Study: Melatonin May Reduce Blood Pressure
Research published in the journal Current Aging Science suggests that melatonin may reduce blood pressure and help improve circadian rhythms in older people.
Over the span of three weeks, 63 people with a mean age of 80 participated in the Russian study.
During the first week, control data were collected. During the second week, the seniors were given a low dose of melatonin (1.5 mg) each night at 10:30 p.m. On the third week, they were monitored again.
The melatonin significantly reduced blood pressure. The maximum systolic BP lowering effect of melatonin fell between 3:00 and 8:00 in the morning, the time of the highest risk of heart attacks and strokes.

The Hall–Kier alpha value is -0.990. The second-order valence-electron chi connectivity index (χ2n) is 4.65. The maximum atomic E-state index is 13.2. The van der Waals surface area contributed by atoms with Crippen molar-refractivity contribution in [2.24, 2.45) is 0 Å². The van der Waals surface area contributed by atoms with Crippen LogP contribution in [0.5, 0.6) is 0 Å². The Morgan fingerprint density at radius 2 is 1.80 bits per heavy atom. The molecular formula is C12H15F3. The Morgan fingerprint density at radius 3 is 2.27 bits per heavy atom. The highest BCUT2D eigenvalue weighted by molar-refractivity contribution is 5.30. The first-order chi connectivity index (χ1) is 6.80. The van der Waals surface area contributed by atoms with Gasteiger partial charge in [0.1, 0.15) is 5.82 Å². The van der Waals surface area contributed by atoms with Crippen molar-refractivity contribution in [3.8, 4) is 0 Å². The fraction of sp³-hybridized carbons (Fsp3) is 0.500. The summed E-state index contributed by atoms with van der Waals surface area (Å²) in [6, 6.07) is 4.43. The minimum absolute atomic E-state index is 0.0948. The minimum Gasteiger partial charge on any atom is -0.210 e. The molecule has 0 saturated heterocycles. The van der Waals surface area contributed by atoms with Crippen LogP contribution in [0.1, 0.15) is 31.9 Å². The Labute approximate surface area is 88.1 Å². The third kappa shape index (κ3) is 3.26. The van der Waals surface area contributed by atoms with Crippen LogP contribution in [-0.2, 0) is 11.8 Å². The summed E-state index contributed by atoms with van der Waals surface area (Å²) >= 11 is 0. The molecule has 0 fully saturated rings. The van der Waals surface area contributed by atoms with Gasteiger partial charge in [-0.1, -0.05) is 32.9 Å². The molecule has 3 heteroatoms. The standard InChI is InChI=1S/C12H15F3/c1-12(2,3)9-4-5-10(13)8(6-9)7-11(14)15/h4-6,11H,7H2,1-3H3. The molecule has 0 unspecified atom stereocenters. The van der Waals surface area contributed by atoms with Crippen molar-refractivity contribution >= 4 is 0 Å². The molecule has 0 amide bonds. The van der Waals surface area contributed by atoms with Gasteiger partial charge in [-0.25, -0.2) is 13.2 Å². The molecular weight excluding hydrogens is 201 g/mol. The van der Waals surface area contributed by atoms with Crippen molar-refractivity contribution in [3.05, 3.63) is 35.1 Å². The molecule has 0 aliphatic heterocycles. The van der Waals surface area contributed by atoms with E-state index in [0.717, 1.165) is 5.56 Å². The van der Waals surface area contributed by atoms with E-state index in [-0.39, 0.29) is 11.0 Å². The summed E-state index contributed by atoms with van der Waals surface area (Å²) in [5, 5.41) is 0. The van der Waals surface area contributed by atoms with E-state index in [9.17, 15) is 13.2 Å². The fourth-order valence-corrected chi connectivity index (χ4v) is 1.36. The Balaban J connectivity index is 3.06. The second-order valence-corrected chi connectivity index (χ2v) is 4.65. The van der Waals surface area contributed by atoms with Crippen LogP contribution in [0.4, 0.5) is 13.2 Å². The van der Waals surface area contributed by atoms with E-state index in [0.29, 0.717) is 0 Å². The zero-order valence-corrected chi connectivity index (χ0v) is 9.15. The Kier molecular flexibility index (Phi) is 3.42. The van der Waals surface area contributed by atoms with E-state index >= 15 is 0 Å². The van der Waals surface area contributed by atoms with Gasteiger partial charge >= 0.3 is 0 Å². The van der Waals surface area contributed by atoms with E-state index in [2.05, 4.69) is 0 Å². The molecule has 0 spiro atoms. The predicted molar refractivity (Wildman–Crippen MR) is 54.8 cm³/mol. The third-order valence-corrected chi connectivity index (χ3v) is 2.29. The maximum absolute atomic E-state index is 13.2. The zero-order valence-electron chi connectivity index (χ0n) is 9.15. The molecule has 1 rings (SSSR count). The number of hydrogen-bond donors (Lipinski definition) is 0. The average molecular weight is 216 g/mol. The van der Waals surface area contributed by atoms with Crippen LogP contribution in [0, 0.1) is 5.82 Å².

Moreover, the higher the mean systolic BP was during the first week, the more it dropped on the second week when the participants took melatonin.
Melatonin was also shown to be effective in synchronizing disrupted circadian rhythms of BP, heart rate and body temperature, making these circadian rhythms smoother and less irregular.
None of these effects was found in 34 placebo treated seniors, ruling out the possibility that rhythms could be improved just because of regular schedule and presence of medical personal who took measurements.